Ice Cream Man #34
Continuing in its tradition of self-contained short stories, Ice Cream Man #34 supplies a story of two train riding and self-proclaimed hobos in the final days of their partnership.
Ice Cream Man #34 continues to bring greatness to this genre-blending anthology series, containing both the best and worst attributes this series has had since day one.
Morazzo and O’Halloran continue to be an art duo as perfect for one another as thunder and lightning are. Morazzo brings the heat in illustrating character movements and the horribly grotesque. There’s beauty in how eerie every human being looks when illustrated by Morazzo. His monsters, and especially the ones mentioned and seen within this story, are unimaginable. Not in the cosmic Lovecraftian way, but in a human way. It’s easy to imagine something gross that shares a lack of similarity with the human form, but an intense discomfort stirs within viewers whenever the monster they’re looking at is reminiscent of their form, just horribly twisted. O’Halloran is a colorist that I’ve praised in the past, and my praise remains unchanged here. Lighting plays a heavy role in both the atmosphere and plotting of this story, and O’Halloran has a realistic control of light within these pages. Cloudy days don’t just look like a cloudy days because the clouds are gray, but because everything muted light can touch is stained with a depressive gray.
Our story unfolds from the point of view of Mac, one member of a self-proclaimed hobo duo. He walks through a moment in time in which the two break their code with the addition of a third member to train-traveling adventures. That’s about all I can say without breaking into plot spoilers, but the first thing I noticed about this story, was that it isn’t a horror story. Yes, something horrific does occur but the story isn’t written as one. Instead, we get a slice-of-life drama with an extremely compelling P.O.V. character and a satisfying ending that pays off an early setup. For a one-and-done setup, the execution gets the job done without feeling rushed or half-baked. The writing is as perfect as it could be for the format.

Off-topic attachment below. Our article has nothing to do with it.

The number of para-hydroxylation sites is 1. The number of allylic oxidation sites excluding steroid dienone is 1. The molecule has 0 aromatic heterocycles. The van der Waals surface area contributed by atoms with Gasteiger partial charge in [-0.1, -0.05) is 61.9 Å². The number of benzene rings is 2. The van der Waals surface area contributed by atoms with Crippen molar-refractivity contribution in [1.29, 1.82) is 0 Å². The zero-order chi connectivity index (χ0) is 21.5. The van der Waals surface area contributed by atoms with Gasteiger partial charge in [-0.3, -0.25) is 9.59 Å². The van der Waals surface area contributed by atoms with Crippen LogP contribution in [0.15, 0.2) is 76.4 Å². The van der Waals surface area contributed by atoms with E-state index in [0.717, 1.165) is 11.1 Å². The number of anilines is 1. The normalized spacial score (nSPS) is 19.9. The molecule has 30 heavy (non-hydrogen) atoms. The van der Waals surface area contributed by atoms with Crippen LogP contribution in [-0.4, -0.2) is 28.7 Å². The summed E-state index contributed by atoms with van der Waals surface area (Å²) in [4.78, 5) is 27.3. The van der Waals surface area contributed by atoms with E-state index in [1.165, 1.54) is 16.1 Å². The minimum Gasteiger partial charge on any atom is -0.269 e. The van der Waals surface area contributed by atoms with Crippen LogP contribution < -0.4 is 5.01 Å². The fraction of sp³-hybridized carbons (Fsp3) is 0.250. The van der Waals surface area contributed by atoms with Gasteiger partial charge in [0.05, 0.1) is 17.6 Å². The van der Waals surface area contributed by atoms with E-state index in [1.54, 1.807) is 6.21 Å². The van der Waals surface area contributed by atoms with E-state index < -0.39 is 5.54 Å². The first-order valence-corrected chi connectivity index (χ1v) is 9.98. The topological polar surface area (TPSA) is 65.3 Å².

This issue’s theme is all about holding onto our memories, and how they inform our motivations as people. Some of us, like Phil, hold onto hope in a way that encourages us to continue dreaming even in our darkest moments. Mac remembers crazy stories about monsters plaguing the hobo world and keeps them close to his heart, which informs his strict code to survival. By the end of the book, both concepts are proven valid. It doesn’t matter whether we approach life with cautious nightmares or hopeful dreams, as long as what we live by allows us to continue pushing on.
All in all, ICE CREAM MAN #34 continues the series' standard of well-written short stories that focus on a singular, deep theme with an unbeatable pacing. While the book carries a violent climax, it certainly has a lot more going for it than the promise of shock horror that so many monthly genre books are expected to have.
If you have extra room for new books this week, this is a definite pick up.
Ice Cream Man #34: Two Tramps and A Pocket Full of Sunshine
- Writing - 10/1010/10
- Storyline - 9/109/10
- Art - 9/109/10
- Color - 9/109/10
- Cover Art - 8/108/10
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